RECO aims to crack down on shady agent practices
In July, the Real Estate Council of Ontario, which regulates the province’s real estate agents, is introducing new rules requiring selling agents to keep records on successful bids for six years and retain the details of unsuccessful bids on file for a year. According to an article in the Globe and Mail, it will also be illegal for agents to claim they have other bidders unless they’ve received formal offers in writing. The changes will give the regulator more power to respond to consumer complaints by requiring agents to show proof of all written offers on a property. They will also crack down on phantom offers, something the council says is rare, but has generated tremendous public attention. “The concern nowadays with the fairly hot market we’ve had for a number of years is that either people are not told they’re in competition and therefore can’t make an informed offer or perhaps they don’t know for sure how many people they’re in competition with,” deputy registrar Bruce Matthews said. Regulators have sought to crack down on some of the industry’s shadier practices, such as fake bids from agents trying to drive up the selling price of their listing and agents who represent both buyers and sellers.
Genworth braces for possible downturn in Alberta: CBC
Mortgage insurer Genworth is making changes to its underwriting practices in Alberta as it braces for an increase in delinquencies in the region. President and chief executive Stuart Levings said Genworth is exercising "heightened vigilance" in underwriting home purchases in Western Canada in light of the sharp decline in oil prices. We haven't pulled out of the market by any means," Levings told an investor conference hosted by National Bank on Tuesday. "What we're doing is we're looking at the stacked risk factors a lot closer — so people that have higher debt service ratios, that are employed in the oil and gas sector, that may be dependent on one income versus two, that are buying a home with five per cent down — we're going to take a lot closer look at that deal." According to the CBC article, mortgage defaults, which have been at all-time lows in recent years thanks to fairly stable home prices and employment figures, are expected to rise "modestly," Levings said. In Alberta, the increase will be more dramatic, driven by layoffs in the oilpatch.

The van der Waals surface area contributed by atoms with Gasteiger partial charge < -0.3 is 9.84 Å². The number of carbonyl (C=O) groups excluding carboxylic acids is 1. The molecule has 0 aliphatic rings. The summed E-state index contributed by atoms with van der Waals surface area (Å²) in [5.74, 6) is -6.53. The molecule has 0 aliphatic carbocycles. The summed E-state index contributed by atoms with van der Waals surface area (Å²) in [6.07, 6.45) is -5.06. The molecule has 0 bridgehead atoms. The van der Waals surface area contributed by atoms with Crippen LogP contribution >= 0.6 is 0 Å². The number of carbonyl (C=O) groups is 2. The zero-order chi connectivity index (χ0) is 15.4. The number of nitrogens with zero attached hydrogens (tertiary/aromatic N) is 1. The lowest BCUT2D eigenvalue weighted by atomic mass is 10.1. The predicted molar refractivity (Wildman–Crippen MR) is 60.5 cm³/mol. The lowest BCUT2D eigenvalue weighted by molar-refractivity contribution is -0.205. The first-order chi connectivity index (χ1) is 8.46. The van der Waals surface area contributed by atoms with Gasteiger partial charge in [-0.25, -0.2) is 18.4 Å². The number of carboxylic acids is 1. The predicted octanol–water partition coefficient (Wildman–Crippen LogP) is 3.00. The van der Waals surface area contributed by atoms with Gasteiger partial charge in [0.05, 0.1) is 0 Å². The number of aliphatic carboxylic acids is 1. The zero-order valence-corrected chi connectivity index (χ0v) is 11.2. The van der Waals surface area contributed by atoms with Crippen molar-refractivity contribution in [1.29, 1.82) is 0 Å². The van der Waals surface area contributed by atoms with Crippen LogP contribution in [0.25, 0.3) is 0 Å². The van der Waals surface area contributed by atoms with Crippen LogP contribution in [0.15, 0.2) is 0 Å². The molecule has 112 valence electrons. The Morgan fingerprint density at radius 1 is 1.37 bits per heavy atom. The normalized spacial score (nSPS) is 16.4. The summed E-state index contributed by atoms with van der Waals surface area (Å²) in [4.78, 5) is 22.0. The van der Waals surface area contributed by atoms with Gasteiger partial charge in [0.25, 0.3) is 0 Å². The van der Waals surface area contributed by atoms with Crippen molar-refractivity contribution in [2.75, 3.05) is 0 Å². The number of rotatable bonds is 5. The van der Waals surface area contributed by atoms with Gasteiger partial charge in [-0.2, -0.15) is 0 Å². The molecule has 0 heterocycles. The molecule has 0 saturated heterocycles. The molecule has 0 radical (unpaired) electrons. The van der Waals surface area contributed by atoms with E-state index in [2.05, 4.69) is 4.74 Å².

Board: Fort McMurray sales dive 65 per cent in February
Fort McMurray real estate sales are in freefall, according to an article in the Huffington Post, as the price of oil continue its downward slide. Numbers released by the Fort McMurray Real Estate Board show that total sales there, along with the communities of Saprae Creek, Gregorie Lake and Anzac, plummeted by 64.7 per cent in February compared to a year ago. (This number takes into account all housing types, including single-family homes, duplexes, townhouses, condominiums and mobile units with land.) According to the numbers, year-to-date sales figures aren't much more encouraging. Last year, 227 transactions had taken place as of February; this year, it's 94, for a drop of 58.6 per cent. As well, the average price of a single-family detached home has also fallen from $789,740 to $746,202 in the same period. Read more on REP here.